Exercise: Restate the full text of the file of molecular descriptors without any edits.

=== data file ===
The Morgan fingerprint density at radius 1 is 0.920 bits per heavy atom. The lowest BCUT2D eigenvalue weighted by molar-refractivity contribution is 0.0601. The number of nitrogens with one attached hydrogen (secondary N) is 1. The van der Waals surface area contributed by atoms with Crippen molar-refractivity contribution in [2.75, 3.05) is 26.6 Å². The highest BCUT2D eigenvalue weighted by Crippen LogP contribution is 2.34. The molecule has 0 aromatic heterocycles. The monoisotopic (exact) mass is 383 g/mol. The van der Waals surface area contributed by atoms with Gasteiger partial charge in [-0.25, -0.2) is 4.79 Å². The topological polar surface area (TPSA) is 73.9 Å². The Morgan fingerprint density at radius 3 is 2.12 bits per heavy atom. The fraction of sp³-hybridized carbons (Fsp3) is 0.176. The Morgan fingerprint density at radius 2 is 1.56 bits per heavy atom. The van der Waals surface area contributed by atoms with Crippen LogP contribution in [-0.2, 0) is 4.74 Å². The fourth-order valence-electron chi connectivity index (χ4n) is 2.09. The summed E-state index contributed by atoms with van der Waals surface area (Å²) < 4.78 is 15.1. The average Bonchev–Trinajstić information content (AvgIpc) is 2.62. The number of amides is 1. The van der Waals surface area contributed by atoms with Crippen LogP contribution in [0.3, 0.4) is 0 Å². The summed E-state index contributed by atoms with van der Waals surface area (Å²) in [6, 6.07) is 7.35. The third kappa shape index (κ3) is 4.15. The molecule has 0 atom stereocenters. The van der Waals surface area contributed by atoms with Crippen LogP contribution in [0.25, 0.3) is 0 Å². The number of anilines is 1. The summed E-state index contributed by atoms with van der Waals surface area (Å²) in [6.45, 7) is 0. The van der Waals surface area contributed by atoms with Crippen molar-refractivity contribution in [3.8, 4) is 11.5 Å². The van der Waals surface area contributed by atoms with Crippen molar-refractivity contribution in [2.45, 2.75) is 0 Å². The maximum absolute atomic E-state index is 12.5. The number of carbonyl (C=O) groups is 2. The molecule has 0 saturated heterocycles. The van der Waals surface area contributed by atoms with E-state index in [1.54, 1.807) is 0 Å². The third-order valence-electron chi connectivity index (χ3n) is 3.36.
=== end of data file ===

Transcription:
The Morgan fingerprint density at radius 1 is 0.920 bits per heavy atom. The lowest BCUT2D eigenvalue weighted by molar-refractivity contribution is 0.0601. The number of nitrogens with one attached hydrogen (secondary N) is 1. The van der Waals surface area contributed by atoms with Crippen molar-refractivity contribution in [2.75, 3.05) is 26.6 Å². The highest BCUT2D eigenvalue weighted by Crippen LogP contribution is 2.34. The molecule has 0 aromatic heterocycles. The monoisotopic (exact) mass is 383 g/mol. The van der Waals surface area contributed by atoms with Gasteiger partial charge in [-0.25, -0.2) is 4.79 Å². The topological polar surface area (TPSA) is 73.9 Å². The Morgan fingerprint density at radius 3 is 2.12 bits per heavy atom. The fraction of sp³-hybridized carbons (Fsp3) is 0.176. The Morgan fingerprint density at radius 2 is 1.56 bits per heavy atom. The van der Waals surface area contributed by atoms with Crippen LogP contribution in [-0.2, 0) is 4.74 Å². The fourth-order valence-electron chi connectivity index (χ4n) is 2.09. The summed E-state index contributed by atoms with van der Waals surface area (Å²) < 4.78 is 15.1. The average Bonchev–Trinajstić information content (AvgIpc) is 2.62. The number of amides is 1. The van der Waals surface area contributed by atoms with Crippen LogP contribution in [0.3, 0.4) is 0 Å². The summed E-state index contributed by atoms with van der Waals surface area (Å²) in [6, 6.07) is 7.35. The third kappa shape index (κ3) is 4.15. The molecule has 0 atom stereocenters. The van der Waals surface area contributed by atoms with Crippen LogP contribution in [0.25, 0.3) is 0 Å². The number of anilines is 1. The summed E-state index contributed by atoms with van der Waals surface area (Å²) in [6.45, 7) is 0. The van der Waals surface area contributed by atoms with Crippen molar-refractivity contribution in [3.8, 4) is 11.5 Å². The van der Waals surface area contributed by atoms with Crippen molar-refractivity contribution in [2.45, 2.75) is 0 Å². The maximum absolute atomic E-state index is 12.5. The number of carbonyl (C=O) groups is 2. The molecule has 0 saturated heterocycles. The van der Waals surface area contributed by atoms with E-state index in [1.54, 1.807) is 0 Å². The third-order valence-electron chi connectivity index (χ3n) is 3.36.